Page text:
Abiotic and Biotic Factors

Abiotic factors are the non-living chemical and physical factors that influence an ecosystem. Abiotic factors affect the Mojave National Preserve include water flow through the region (including rain), temperature, wind, soil quality, movement along fault lines, and elevation. Water flow through a region is important because in times when little rain falls, it allows organisms another means of acquiring water. The Mojave River is the largest drainage system in the Mojave Desert. The current direction of this essential river was shaped by the movement of tectonic plates of the San Andres Fault. Additionally, rain fall plays an important role in the Mojave National Preserve. Different elevations receive different amounts of waterfall. Lower elevations receive 3.37 inches of rain annually, whereas higher elevations receive approximately 9 inches. All of these abiotic factors are interconnected, as you can see. The Mojave River is effected by tectonic plate movement, rain fall also influences the river and elevation effects rain fall. In places that receive more rain, they can support more plant life, which prevents erosion in times of heavy wind. In turn, soil can remain healthy if it is able to retain rain water and allow for organisms to live there, effectively creating a synergistic environment.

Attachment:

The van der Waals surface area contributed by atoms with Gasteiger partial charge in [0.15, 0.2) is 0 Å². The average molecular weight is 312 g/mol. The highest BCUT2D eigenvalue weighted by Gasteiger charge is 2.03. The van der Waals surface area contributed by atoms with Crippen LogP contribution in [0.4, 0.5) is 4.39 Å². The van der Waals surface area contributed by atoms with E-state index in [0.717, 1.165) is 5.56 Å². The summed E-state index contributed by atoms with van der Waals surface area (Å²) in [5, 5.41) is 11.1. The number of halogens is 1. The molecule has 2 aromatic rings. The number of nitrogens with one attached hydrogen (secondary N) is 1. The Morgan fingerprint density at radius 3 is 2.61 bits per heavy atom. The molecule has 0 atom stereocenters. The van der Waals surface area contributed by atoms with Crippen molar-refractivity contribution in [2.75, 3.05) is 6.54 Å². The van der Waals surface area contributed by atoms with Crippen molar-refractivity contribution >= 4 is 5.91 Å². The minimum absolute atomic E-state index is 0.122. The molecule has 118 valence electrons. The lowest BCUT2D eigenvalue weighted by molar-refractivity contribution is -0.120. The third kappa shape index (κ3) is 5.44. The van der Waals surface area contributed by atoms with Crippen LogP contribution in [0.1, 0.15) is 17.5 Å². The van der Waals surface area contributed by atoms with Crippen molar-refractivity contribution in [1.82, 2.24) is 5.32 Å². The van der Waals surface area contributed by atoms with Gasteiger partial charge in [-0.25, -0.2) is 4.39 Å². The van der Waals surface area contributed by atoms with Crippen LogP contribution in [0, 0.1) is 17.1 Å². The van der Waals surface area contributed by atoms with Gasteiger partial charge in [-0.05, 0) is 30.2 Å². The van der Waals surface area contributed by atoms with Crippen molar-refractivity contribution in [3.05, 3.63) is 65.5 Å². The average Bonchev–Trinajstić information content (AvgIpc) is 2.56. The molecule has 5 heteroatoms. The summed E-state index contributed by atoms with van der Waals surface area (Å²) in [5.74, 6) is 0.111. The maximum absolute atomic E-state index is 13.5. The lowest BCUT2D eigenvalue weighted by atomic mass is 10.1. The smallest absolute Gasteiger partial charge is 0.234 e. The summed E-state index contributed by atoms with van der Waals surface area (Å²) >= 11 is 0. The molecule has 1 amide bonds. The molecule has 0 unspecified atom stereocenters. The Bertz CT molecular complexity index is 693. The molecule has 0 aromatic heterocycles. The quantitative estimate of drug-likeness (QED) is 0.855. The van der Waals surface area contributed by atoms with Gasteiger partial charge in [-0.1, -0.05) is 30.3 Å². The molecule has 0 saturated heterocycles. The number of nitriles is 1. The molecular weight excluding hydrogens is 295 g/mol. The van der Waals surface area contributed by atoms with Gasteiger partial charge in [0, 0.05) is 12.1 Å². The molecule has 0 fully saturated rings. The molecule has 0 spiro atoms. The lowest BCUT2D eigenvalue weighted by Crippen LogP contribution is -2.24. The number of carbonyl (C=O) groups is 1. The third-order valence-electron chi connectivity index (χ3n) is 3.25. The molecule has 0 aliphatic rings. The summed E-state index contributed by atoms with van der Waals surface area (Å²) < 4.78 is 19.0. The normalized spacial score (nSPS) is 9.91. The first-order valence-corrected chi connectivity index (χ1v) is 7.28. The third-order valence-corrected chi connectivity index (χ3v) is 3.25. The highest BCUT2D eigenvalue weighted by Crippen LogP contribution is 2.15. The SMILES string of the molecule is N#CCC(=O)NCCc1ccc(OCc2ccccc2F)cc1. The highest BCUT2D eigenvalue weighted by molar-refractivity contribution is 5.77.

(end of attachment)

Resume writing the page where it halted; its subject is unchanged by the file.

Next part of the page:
Biotic factors are the living factors that influence an ecosystem including plants and animals.
There are many animals and plants living in the Mojave Desert. Mammals of this region include bats, bighorn sheep, mountain lions, mule deer, bobcats and jackrabbits, coyote. The amphibians living in the Mojave Desert Preserve consist of the Red-spotted toad and Pacific treefrog. Birds living here include Ravens, Cactus wrens, Golden eagles, Roadrunners, and Red-tailed hawks. Chuckwalla, the Common Kingsnake, Desert Tortoise, and Mojave rattlesnake make up most of the reptile inhabitants of this region. Insects and arachnids that live in the Mojave Desert Preserve include the Tarantula, Tarantula Hawk, Pronuba Moth, and Scorpions. These animals are supported by plants such as trees, grasses, and wildflowers. Some trees include Joshua Trees, White Fir, Juniper and Pinyon pines. Creosote is bush scrub used for cover by many animals as well as a nesting place. Some grasses of the region include Big Galleta, Indian Rice Grass, Bush Muhly, Fluff Grass, Red Brome, and Desert Needle. Desert wildflowers come in many different colors. Some of the different examples that display this variety include Blue Dicks, Owl’s Clover, Red Maids, Apricot Mallow, and Fremont's Pin Cushion.